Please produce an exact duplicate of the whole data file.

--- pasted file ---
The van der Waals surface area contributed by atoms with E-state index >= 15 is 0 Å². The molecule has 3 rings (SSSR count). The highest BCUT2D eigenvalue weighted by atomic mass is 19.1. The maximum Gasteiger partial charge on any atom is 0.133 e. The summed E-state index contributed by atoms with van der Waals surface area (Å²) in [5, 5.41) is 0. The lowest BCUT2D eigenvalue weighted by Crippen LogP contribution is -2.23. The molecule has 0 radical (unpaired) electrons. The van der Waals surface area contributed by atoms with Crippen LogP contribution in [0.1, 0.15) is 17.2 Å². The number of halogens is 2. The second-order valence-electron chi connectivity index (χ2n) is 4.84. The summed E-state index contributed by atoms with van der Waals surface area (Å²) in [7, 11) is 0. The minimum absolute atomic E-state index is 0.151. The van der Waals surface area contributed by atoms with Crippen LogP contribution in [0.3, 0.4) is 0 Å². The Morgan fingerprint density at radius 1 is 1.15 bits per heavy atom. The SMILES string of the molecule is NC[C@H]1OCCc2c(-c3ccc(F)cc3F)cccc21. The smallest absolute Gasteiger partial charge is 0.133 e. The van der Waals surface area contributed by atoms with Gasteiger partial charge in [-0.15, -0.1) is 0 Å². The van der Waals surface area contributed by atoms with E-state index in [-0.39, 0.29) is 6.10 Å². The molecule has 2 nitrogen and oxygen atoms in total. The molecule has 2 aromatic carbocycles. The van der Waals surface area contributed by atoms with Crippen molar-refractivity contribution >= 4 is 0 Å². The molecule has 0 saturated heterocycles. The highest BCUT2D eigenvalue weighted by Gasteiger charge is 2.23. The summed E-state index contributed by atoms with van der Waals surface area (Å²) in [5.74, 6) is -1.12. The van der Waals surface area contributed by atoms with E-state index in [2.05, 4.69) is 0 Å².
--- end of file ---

The van der Waals surface area contributed by atoms with E-state index >= 15 is 0 Å². The molecule has 3 rings (SSSR count). The highest BCUT2D eigenvalue weighted by atomic mass is 19.1. The maximum Gasteiger partial charge on any atom is 0.133 e. The summed E-state index contributed by atoms with van der Waals surface area (Å²) in [5, 5.41) is 0. The lowest BCUT2D eigenvalue weighted by Crippen LogP contribution is -2.23. The molecule has 0 radical (unpaired) electrons. The van der Waals surface area contributed by atoms with Crippen LogP contribution in [0.1, 0.15) is 17.2 Å². The number of halogens is 2. The second-order valence-electron chi connectivity index (χ2n) is 4.84. The summed E-state index contributed by atoms with van der Waals surface area (Å²) in [7, 11) is 0. The minimum absolute atomic E-state index is 0.151. The van der Waals surface area contributed by atoms with Crippen LogP contribution in [0.3, 0.4) is 0 Å². The Morgan fingerprint density at radius 1 is 1.15 bits per heavy atom. The SMILES string of the molecule is NC[C@H]1OCCc2c(-c3ccc(F)cc3F)cccc21. The smallest absolute Gasteiger partial charge is 0.133 e. The van der Waals surface area contributed by atoms with Gasteiger partial charge in [-0.15, -0.1) is 0 Å². The van der Waals surface area contributed by atoms with E-state index in [-0.39, 0.29) is 6.10 Å². The molecule has 2 nitrogen and oxygen atoms in total. The molecule has 2 aromatic carbocycles. The van der Waals surface area contributed by atoms with Crippen molar-refractivity contribution >= 4 is 0 Å². The molecule has 0 saturated heterocycles. The highest BCUT2D eigenvalue weighted by Gasteiger charge is 2.23. The summed E-state index contributed by atoms with van der Waals surface area (Å²) in [5.74, 6) is -1.12. The van der Waals surface area contributed by atoms with E-state index in [2.05, 4.69) is 0 Å².